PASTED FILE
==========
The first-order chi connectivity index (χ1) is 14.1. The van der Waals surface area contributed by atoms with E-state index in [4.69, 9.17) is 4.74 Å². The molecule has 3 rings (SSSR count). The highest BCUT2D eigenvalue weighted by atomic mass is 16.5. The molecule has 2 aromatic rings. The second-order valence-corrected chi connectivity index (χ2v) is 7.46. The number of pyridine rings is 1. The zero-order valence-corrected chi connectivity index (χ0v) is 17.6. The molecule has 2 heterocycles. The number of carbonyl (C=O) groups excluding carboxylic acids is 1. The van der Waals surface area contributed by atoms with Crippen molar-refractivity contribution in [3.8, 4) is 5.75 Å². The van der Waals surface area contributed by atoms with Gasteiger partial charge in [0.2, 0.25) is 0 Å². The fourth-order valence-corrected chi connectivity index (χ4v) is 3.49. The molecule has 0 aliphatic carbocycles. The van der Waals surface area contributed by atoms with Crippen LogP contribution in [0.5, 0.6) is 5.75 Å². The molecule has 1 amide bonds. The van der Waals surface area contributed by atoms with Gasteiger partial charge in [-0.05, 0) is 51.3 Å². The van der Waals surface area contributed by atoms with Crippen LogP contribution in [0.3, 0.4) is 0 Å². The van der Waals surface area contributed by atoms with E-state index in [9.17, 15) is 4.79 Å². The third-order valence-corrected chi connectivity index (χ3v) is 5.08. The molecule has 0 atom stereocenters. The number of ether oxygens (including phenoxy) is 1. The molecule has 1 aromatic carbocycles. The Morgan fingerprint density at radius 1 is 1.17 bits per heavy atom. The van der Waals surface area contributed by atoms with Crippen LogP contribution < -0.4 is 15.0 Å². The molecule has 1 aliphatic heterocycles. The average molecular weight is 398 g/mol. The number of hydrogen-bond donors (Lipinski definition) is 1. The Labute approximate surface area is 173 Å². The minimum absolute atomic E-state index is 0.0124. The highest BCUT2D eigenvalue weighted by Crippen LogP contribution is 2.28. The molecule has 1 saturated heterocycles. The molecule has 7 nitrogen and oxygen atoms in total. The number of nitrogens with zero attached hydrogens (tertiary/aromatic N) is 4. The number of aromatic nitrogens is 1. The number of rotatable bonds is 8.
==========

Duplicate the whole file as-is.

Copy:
The first-order chi connectivity index (χ1) is 14.1. The van der Waals surface area contributed by atoms with E-state index in [4.69, 9.17) is 4.74 Å². The molecule has 3 rings (SSSR count). The highest BCUT2D eigenvalue weighted by atomic mass is 16.5. The molecule has 2 aromatic rings. The second-order valence-corrected chi connectivity index (χ2v) is 7.46. The number of pyridine rings is 1. The zero-order valence-corrected chi connectivity index (χ0v) is 17.6. The molecule has 2 heterocycles. The number of carbonyl (C=O) groups excluding carboxylic acids is 1. The van der Waals surface area contributed by atoms with Crippen molar-refractivity contribution in [3.8, 4) is 5.75 Å². The van der Waals surface area contributed by atoms with Gasteiger partial charge in [0.2, 0.25) is 0 Å². The fourth-order valence-corrected chi connectivity index (χ4v) is 3.49. The molecule has 0 aliphatic carbocycles. The van der Waals surface area contributed by atoms with Crippen LogP contribution in [0.5, 0.6) is 5.75 Å². The molecule has 1 amide bonds. The van der Waals surface area contributed by atoms with Gasteiger partial charge in [-0.05, 0) is 51.3 Å². The van der Waals surface area contributed by atoms with Crippen LogP contribution in [0.3, 0.4) is 0 Å². The van der Waals surface area contributed by atoms with E-state index in [9.17, 15) is 4.79 Å². The third-order valence-corrected chi connectivity index (χ3v) is 5.08. The molecule has 0 atom stereocenters. The number of ether oxygens (including phenoxy) is 1. The molecule has 1 aromatic carbocycles. The Morgan fingerprint density at radius 1 is 1.17 bits per heavy atom. The van der Waals surface area contributed by atoms with Crippen LogP contribution < -0.4 is 15.0 Å². The molecule has 1 aliphatic heterocycles. The average molecular weight is 398 g/mol. The number of hydrogen-bond donors (Lipinski definition) is 1. The Labute approximate surface area is 173 Å². The minimum absolute atomic E-state index is 0.0124. The highest BCUT2D eigenvalue weighted by Crippen LogP contribution is 2.28. The molecule has 1 saturated heterocycles. The molecule has 7 nitrogen and oxygen atoms in total. The number of nitrogens with zero attached hydrogens (tertiary/aromatic N) is 4. The number of aromatic nitrogens is 1. The number of rotatable bonds is 8.